By Stephen D. Senturia
I was once a student. It was in the middle of the last century (really!). We didn't have computers or word processors. We had pencil and paper and, when we were ready, typewriters. When a teacher gave an assignment back in those days, we literally had to start with a blank page, risking that horrible dread: writer's block. Nowadays, I write on my computer, enjoying the spell-checking, the grammar and syntax checking, even the auto-correct (sometimes). When I sat down to write this article, I started with a blank screen. Here are my tips for getting over whatever impediments that blank page/screen can create:
1. Understand your goal.
Is this an essay on a prescribed subject, like "what is justice?" A current-events opinion piece, in which you are free to vent? A report that must cite sources, like a history paper? Creative writing, like a short story? A "how to" piece, like this article? Whatever it is, you need a central idea. You might not be able to state it as concisely as you wish before you have written your first words, but there are many different types of writing, and each will have a different goal. You should be able to make a stab at describing it. This article, for example, is directed toward getting you, as a young writer, over the hump of having a workable draft.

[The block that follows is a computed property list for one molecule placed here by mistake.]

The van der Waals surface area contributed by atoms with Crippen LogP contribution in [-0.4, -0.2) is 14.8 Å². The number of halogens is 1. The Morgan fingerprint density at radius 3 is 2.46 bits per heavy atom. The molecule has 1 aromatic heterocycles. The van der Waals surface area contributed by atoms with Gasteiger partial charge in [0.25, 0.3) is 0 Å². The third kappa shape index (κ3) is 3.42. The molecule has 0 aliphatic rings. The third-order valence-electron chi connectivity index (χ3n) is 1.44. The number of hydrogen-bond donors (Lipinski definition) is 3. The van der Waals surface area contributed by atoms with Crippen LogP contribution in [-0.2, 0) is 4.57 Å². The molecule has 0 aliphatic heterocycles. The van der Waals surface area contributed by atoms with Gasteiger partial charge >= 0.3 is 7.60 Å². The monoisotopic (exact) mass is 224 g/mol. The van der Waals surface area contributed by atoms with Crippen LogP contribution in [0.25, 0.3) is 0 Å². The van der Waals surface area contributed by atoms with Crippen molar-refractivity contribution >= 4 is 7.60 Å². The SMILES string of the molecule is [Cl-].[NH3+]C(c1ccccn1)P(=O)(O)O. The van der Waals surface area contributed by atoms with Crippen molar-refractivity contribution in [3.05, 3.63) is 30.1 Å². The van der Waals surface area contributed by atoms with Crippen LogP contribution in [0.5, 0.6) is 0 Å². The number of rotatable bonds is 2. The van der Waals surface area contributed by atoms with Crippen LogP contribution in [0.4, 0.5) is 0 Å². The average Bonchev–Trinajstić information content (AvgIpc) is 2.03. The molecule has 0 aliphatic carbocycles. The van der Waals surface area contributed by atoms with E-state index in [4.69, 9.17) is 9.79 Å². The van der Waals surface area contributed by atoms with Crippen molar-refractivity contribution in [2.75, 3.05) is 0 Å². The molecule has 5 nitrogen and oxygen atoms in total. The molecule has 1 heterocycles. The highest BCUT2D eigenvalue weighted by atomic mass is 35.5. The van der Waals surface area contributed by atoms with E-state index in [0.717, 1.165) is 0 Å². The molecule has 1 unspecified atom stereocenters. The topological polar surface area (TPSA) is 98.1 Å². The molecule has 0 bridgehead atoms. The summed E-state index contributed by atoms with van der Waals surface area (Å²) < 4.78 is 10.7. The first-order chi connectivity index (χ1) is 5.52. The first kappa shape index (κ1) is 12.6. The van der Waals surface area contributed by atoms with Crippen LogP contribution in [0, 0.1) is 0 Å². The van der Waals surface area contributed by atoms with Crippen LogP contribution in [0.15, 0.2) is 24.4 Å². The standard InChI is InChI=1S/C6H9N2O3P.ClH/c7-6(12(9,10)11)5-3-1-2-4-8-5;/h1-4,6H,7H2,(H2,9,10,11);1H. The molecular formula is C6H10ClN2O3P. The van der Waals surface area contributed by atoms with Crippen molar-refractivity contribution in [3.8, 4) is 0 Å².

2. Do your homework.
You thought that the writing was the homework. No. That's only the second step of the homework. The first step is (and you can pick the appropriate one from this list) to read, read, read, read, or read. An essay on justice: Whose ideas of justice are you going to comment on? The Book of Job from the Bible? Or Antonin Scalia? An opinion piece: What does Paul Krugman or David Brooks think about your topic, and do you have anything different or interesting to say? History: Which sources will you be citing, and why those and not others? Fiction: As William Faulkner said, you have to read, read, and read some more, and then you can write. For this "how to" article, I confess (mea culpa) that I didn't read anything before writing it, but I'm drawing on nearly sixty years of writing experience!
An important caution: it is hugely tempting these days to download something from the internet as a starting point. This is a bad idea, for several reasons: first, it's a lazy-person's way to start, and risks falling into the trap of turning off your brain just when it most needs to be turns on. But second, and more important, it might lead you to commit plagiarism, passing off someone else's work as your own. You might get away with it once, or even twice, but it won't succeed in the long run, and the sanctions can be serious (at Harvard, for example, you could get tossed out of school). Melania Trump's speech at the Republican National Convention in July was partly plagiarized from Michelle Obama, and she and her husband's campaign for president got nailed for it, in the press, on TV, everywhere.
3. Organize your thoughts.
It can be on notecards, in a set of bullet points in a Word document, or, as I like to do it when I'm writing fiction, a spreadsheet with the timeline of the story captured with columns of dates and events. You may revise your sequence of thoughts once you start writing, possibly quite a lot, but you need a launch point. For this article, the bullet points were few enough for me to keep in my head, but I did have them in mind before starting the first paragraph.